In choosing a social media network that is most suitable and aligned with my interests is Pinterest.  Although I love the written word and hopefully one day will be quite the wordsmith, I am a visual creature at heart, which is reflected in my love of drawing, cooking and working out.

On a personal level, I can use this network to create a virtual scrap book of all the topics that I love.  When someone has so many interests in creative virtues, Pinterest allows you to create virtual boards which you can “pin” images and quotes, without the hassle of putting paint to canvas.  The other bonus is sharing and finding inspirational material based on the topic you like.

On a professional level, I could see how Pinterest could be used for business with its marketable qualities.  Before starting your efforts, and in line with analytics already gained – you can see what is popular from “pinners”, with the added benefit of speaking directly with them.

After curating a few boards on topics (which are quite specific), the advantage is that instead of just selling your product, you could use imagery to show your target what inspires your ideas.  In a sense you are welcoming your customers into your world, and humanising the experience – essentially creating value.


Pinterest Review

Pinterest – Pin Your Interest!

I have always been a big believer in vision boards, and in this culture that has a camera with them at all times due to mobile phones, it is no wonder that this type of photo-driven culture was a natural by product.

Pinterest is the social network based on sharing pictures and to a lesser extent videos.  Pinterest users create pin boards where they pin or share images they like to a board.  Users can create pin boards on any topic they like and then pin related images to that board.  Similar to twitter, Pinterest users can follow other Pinterest users to see what images they pin and what pin boards they create

Your updates in Pinterest are public which means anybody can follow you and you can follow anybody you like.  You can re-pin what other people have pinned to their boards in a similar way that people retweet using twitter, you can also add hash tags to add your pins to a topic

Like Facebook there are ‘pin it’ buttons showing around the web similar to like and share buttons that allow you to share on Pinterest directly from the webpage you are visiting.  You can also like the other pins people share on Pinterest and you can post comments directly below each pin.

Pinterest integrates with twitter and Facebook allowing you to share content posted on Pinterest to both networks. Perfect for online retailers because it acts like a wish list for customers.

What you can create is value, one of the most important aspects to customers with this easy to use network.

Review a Newsletter

I decided to review a newsletter this week.

The newsletter I chose came from IUCN-SSC Crocodile Specialist Group (CSG)

VOLUME 31 No. 2 • APRIL 2012 – JUNE 2012


The newsletter provides information on regional conservation, status,  news and current events concerning crocodilians, and on the activities of the CSG in different parts of the world where crocodilian conservation exist.

Some of the regional stories in South and East Africa region in this issue for example include; the decline in Loskop dam population still being monitored (South Africa), and increase in Human-Crocodile conflict with the increased annual floods (Botswana).

The target audience for this newsletter are both members of the CSG and crocodilian enthusiasts.  The newsletter covers wide spread regions in each issue, following topics of interest as they progress.  The stories are well informed and speak both to the geographical and veterinarian issues surrounding crocodiles.

As a science journalist I would like to follow up on the Human-Crocodile conflict with the increased annual floods in Botswana.  I think that this is a very important issue as it effects the people of Botswana in their day to day life, especially if their are causalities found.  For a science Journalist reporting on a possible solution would be rewarding as well.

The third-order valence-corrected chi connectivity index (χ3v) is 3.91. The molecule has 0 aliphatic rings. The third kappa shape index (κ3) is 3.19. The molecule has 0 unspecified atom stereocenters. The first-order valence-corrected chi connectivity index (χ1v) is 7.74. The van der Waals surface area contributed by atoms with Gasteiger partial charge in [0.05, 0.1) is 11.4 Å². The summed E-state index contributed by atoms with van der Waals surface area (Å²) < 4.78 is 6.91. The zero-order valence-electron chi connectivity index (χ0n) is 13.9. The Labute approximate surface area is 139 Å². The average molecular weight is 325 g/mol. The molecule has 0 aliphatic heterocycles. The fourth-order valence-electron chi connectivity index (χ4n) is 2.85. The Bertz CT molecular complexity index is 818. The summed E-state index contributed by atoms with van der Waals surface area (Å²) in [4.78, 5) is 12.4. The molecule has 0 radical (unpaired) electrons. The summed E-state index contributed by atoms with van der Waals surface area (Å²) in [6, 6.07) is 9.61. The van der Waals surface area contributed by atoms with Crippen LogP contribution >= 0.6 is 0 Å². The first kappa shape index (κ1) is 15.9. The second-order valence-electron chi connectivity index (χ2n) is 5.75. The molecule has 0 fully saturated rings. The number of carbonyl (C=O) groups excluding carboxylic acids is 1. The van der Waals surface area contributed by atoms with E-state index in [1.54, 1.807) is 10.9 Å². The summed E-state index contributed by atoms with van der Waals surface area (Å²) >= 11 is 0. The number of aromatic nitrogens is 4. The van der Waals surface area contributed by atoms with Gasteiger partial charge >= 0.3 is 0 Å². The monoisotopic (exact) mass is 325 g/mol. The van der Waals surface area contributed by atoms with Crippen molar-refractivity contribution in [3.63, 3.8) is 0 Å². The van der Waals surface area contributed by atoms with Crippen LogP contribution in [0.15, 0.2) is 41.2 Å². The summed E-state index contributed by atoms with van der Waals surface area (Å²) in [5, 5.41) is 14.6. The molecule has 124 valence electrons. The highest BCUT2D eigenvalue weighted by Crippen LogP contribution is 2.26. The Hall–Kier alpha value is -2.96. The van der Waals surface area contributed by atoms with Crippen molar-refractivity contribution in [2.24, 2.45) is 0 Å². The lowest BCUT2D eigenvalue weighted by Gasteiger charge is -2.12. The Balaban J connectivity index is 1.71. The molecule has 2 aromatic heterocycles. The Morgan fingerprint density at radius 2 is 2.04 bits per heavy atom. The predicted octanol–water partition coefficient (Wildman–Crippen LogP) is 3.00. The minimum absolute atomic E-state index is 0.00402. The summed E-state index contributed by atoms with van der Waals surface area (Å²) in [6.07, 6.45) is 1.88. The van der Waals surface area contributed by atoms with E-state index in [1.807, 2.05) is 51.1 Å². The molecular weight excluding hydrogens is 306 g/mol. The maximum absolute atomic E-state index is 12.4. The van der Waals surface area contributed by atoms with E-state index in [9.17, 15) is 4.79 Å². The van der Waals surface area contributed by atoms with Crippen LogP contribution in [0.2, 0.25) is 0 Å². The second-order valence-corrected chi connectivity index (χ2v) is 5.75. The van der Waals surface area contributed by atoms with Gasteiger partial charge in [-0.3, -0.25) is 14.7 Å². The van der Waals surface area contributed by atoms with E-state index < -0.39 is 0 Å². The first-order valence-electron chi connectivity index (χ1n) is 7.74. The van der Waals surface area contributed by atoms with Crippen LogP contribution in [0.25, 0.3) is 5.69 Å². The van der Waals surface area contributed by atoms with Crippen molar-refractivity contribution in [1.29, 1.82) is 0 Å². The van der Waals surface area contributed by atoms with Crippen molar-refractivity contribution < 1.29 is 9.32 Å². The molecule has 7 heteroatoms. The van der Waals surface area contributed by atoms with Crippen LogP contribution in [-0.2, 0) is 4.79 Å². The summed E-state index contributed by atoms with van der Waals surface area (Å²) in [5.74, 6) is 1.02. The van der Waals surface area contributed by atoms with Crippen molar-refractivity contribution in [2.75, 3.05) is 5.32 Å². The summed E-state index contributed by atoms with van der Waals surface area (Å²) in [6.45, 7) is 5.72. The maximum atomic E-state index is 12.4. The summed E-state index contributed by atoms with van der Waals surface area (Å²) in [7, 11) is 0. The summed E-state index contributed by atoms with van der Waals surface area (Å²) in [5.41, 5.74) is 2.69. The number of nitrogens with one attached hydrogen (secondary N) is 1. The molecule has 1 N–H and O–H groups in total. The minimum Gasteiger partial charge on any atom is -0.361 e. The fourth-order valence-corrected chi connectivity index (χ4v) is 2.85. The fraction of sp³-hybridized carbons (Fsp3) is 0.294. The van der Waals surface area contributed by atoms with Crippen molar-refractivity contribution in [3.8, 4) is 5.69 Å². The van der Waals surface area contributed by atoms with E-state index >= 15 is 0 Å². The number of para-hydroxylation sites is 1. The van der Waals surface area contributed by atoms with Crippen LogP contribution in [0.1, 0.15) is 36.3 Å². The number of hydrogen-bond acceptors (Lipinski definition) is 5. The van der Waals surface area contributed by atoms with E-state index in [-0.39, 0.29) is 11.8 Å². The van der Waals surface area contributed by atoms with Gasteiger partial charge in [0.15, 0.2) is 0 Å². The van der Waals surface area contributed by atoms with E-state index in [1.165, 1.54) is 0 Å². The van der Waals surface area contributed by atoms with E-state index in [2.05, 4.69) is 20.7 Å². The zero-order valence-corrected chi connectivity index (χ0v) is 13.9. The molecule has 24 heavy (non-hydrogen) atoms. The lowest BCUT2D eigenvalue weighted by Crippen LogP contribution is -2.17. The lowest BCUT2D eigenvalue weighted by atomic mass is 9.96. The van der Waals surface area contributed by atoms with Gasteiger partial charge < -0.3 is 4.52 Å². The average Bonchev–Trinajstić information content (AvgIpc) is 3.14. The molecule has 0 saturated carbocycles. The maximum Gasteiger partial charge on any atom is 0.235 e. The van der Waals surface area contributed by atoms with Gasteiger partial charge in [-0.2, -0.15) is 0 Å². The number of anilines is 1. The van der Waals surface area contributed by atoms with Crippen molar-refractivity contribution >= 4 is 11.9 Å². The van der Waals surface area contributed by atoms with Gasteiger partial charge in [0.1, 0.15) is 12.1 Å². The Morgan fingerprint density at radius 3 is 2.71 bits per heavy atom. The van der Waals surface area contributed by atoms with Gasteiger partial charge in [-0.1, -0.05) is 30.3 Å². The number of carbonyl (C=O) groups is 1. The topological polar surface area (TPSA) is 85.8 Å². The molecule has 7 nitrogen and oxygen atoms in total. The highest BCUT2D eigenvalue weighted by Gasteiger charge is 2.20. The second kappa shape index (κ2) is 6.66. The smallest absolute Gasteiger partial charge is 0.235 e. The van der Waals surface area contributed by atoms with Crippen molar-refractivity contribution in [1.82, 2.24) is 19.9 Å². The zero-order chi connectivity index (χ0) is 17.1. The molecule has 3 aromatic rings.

With the amount of information that is included in this newsletter, the basic layout and point form makes it easy to find what you need to without having to read the whole article.  Also the information itself is clearly represented for both the expert and lay person.

To Bomb or not to Bomb? That should not be the question.

After one week, the Abbott government will decide whether to involve Australia in the fight against the Islamic state in Syria, or wait until a meeting with President Obama in September before deciding on any action (The Guardian, 2015).   Australia’s involvement would effectively be expanding military operations; include helping with airstrikes over Syria, surveillance reconnaissance and air refuelling in Syria’s border area (The Guardian, 2015).

Australian Foreign Affairs Minister Julie Bishop said the US formerly asked Australia to expand its operations in the Middle East.  She said that this would include air strikes, however the government needs to consider the credible legal basis for such an action.  She said that it is complicated by the non-recognition of the Assad regime in Syria, however the US believe this border region is effectively an ungoverned space so it has legal authority to bomb Islamic state extremists here (Jackson, 2015).

Australia allied with the US led action in response to the Terrorist attacks on the US of 11th September 2011 (, which was cited a sufficient basis for invoking the mutual-defence clauses of the ANZUS treaty (ANZUS, 2001).  Additionally the level of commitment since October 2001 from Australia has been complicated by the dual deployment of forces to the Middle East, and this is why Australia’s next move needs to be made cautiously.

The war on terror has devastated Afghanistan, Iraq, and Libya as they lie in ruins and instability has spread throughout the Middle East and beyond.  It is the failed policies that have evoked terrorism, and further bombing to Syria will only worsen the already desperate situation.

David Cameron’s government may have ignored parliament’s vote against bombing Syria in 2013, as authorised British pilots bombed away, but Australia doesn’t have to follow suit.  In fact, Australia I think we need to sit this one out and concentrate our efforts in making it difficult for dictators to get the support they need, and stop making situations where Isis and other Jihadi groups can thrive.


‘Tony Abbott to spend at least a week weighing up Isis Syria campaign’, The Guardian, 23 August, viewed 24 August,

Jackson, J 2015, ‘Western bombs will not stop Isis in Syria’, The Guardian, 25 August, viewed 25 August,

J Howard (Prime Minister), Application of ANZUS Treaty to terrorist attacks on the United States, media release, 14 September 2001, viewed 25 June 2015,;query=Id%3A%22media%2Fpressrel%2FYFY46%22